Why Holden had to dump Commodore
It may not have been the beloved Kingswood but the Commodore has been a huge part of Australian popular culture since its launch back in 1978.
For almost four decades, it was the go-to car for Australian families.
At its peak in 1998, nothing could touch it, not even its arch rival, the Ford Falcon.
Locally built in Holden's Elizabeth plant in South Australia, it was a working class hero on wheels.
But the mantle began to slip as buyer tastes shifted first to hatchbacks then to SUVs and utes.
In the decade between 2002 and 2012, sales slumped from almost 90,000 a year to just over 30,000.
In 2011, its lost its crown as Australia's favourite car to the Mazda3. It had been our No. 1 seller for 15 years but the writing was on the wall. In 2013, Holden announced it would discontinue local manufacturing in 2017.
The goodwill the Commodore had built up over decades was no longer translating into sales and the end was sad but inevitable.
The company's attempt to keep the name alive with a new model imported from Germany made sense in a lot of ways. It was cheaper to launch a new Commodore than it was to introduce a new nameplate in a large sedan market that was withering on the vine.
And after all, the original Commodore was designed and engineered in Germany before being shipped out to Australia in crates.
Had it been called the Insignia - the car's name in Germany - it would still have flopped.
But despite the logic, the decision alienated the Holden heartland.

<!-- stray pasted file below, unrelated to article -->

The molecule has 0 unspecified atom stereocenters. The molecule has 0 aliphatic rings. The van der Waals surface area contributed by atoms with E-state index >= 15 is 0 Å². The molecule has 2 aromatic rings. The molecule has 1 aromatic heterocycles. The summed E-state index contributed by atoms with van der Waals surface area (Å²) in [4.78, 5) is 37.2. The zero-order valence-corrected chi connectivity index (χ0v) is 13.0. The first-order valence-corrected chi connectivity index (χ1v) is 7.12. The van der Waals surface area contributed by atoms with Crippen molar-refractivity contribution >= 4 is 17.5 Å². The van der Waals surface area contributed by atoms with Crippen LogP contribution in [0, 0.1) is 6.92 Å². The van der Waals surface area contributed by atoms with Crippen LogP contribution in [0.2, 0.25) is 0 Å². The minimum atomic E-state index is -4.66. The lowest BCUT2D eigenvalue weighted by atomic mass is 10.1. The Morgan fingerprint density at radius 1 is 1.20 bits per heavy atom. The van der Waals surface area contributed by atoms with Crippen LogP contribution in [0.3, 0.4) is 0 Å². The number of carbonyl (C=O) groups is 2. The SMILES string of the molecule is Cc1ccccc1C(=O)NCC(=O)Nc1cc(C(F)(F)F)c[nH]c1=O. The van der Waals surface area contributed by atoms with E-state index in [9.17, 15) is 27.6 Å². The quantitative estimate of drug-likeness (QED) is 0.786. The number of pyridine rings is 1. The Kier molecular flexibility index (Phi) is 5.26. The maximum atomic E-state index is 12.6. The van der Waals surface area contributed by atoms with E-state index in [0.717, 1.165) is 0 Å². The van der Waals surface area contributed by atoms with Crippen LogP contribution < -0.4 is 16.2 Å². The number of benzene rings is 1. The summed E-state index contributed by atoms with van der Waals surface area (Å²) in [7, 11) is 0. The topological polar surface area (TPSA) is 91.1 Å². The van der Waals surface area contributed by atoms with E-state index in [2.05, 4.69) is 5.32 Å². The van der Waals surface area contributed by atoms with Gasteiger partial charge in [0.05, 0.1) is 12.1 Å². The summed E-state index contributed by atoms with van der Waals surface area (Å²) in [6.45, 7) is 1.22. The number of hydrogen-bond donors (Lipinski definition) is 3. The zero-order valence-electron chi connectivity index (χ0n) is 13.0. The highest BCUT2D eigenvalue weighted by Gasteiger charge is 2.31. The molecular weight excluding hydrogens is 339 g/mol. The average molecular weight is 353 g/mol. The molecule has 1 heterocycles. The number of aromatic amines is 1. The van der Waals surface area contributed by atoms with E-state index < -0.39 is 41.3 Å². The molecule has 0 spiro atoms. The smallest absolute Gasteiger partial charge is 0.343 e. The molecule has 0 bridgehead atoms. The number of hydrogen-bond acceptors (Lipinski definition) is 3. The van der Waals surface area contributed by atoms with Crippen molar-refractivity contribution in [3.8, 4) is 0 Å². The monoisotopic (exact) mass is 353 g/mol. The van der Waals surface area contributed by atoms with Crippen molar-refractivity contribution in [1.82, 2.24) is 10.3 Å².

It was seen as an insult to the badge by rusted-on Commodore fans who grew up cheering it at Bathurst every year.
They felt cheated and called BS. It was all over the fan forums and social media.
Holden's strength had suddenly become its weakness. It was a brand that sold on its Australian-ness. Punters bought a Korean-made SUV with a Holden badge on it because they wanted to stay loyal.
But once the spell was broken, the badge lost its lustre.
It mattered not that the imported version was safer, more technologically advanced and more efficient than its Aussie predecessor. It was doomed from the start.
In its announcement today, Holden rightly pointed out that the market has shifted from sedans and hatchbacks to SUVs and utes. And it's not the only carmaker to pivot in that direction. Mitsubishi and Nissan sell very few regular "cars".
Some call it progress, others call it a tragedy but the fact is the Commodore's time was up.
The question now is whether Holden will be the same without it.
Richard Blackburn is News Corp Australia News360's national motoring editor.